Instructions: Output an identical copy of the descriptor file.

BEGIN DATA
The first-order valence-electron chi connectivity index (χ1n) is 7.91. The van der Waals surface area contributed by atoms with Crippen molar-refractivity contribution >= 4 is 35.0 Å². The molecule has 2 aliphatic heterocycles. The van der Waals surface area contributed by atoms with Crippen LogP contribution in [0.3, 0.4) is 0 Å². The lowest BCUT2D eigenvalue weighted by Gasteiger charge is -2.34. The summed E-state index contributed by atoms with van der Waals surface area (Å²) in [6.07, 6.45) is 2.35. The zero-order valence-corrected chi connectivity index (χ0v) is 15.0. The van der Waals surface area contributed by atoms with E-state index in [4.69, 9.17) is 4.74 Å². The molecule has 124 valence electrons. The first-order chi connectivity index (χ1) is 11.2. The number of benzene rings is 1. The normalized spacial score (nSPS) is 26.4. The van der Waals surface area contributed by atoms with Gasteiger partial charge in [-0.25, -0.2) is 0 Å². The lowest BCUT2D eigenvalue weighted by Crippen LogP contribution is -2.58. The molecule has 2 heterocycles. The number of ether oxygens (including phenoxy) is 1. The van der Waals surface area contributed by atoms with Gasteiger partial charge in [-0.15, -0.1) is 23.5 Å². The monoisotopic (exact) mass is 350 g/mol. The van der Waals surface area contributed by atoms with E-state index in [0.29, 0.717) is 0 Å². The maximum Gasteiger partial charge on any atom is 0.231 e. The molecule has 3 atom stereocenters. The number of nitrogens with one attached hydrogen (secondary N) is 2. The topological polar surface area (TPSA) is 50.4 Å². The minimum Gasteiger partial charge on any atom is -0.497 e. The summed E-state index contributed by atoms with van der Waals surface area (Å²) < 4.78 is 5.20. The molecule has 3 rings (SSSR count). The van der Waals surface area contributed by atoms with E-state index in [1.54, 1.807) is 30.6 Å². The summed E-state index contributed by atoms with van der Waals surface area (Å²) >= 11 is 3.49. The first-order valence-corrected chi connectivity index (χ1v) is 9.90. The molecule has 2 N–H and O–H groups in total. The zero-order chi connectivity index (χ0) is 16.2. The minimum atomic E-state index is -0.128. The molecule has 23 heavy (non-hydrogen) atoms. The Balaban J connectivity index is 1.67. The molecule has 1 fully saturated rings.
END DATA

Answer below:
The first-order valence-electron chi connectivity index (χ1n) is 7.91. The van der Waals surface area contributed by atoms with Crippen molar-refractivity contribution >= 4 is 35.0 Å². The molecule has 2 aliphatic heterocycles. The van der Waals surface area contributed by atoms with Crippen LogP contribution in [0.3, 0.4) is 0 Å². The lowest BCUT2D eigenvalue weighted by Gasteiger charge is -2.34. The summed E-state index contributed by atoms with van der Waals surface area (Å²) in [6.07, 6.45) is 2.35. The zero-order valence-corrected chi connectivity index (χ0v) is 15.0. The van der Waals surface area contributed by atoms with E-state index in [4.69, 9.17) is 4.74 Å². The molecule has 124 valence electrons. The first-order chi connectivity index (χ1) is 11.2. The number of benzene rings is 1. The normalized spacial score (nSPS) is 26.4. The van der Waals surface area contributed by atoms with Gasteiger partial charge in [-0.25, -0.2) is 0 Å². The lowest BCUT2D eigenvalue weighted by Crippen LogP contribution is -2.58. The molecule has 2 heterocycles. The number of ether oxygens (including phenoxy) is 1. The van der Waals surface area contributed by atoms with Gasteiger partial charge in [-0.15, -0.1) is 23.5 Å². The monoisotopic (exact) mass is 350 g/mol. The van der Waals surface area contributed by atoms with E-state index in [0.29, 0.717) is 0 Å². The maximum Gasteiger partial charge on any atom is 0.231 e. The molecule has 3 atom stereocenters. The number of nitrogens with one attached hydrogen (secondary N) is 2. The topological polar surface area (TPSA) is 50.4 Å². The minimum Gasteiger partial charge on any atom is -0.497 e. The summed E-state index contributed by atoms with van der Waals surface area (Å²) < 4.78 is 5.20. The molecule has 3 rings (SSSR count). The van der Waals surface area contributed by atoms with E-state index in [1.54, 1.807) is 30.6 Å². The summed E-state index contributed by atoms with van der Waals surface area (Å²) >= 11 is 3.49. The first-order valence-corrected chi connectivity index (χ1v) is 9.90. The molecule has 2 N–H and O–H groups in total. The zero-order chi connectivity index (χ0) is 16.2. The minimum atomic E-state index is -0.128. The molecule has 23 heavy (non-hydrogen) atoms. The Balaban J connectivity index is 1.67. The molecule has 1 fully saturated rings.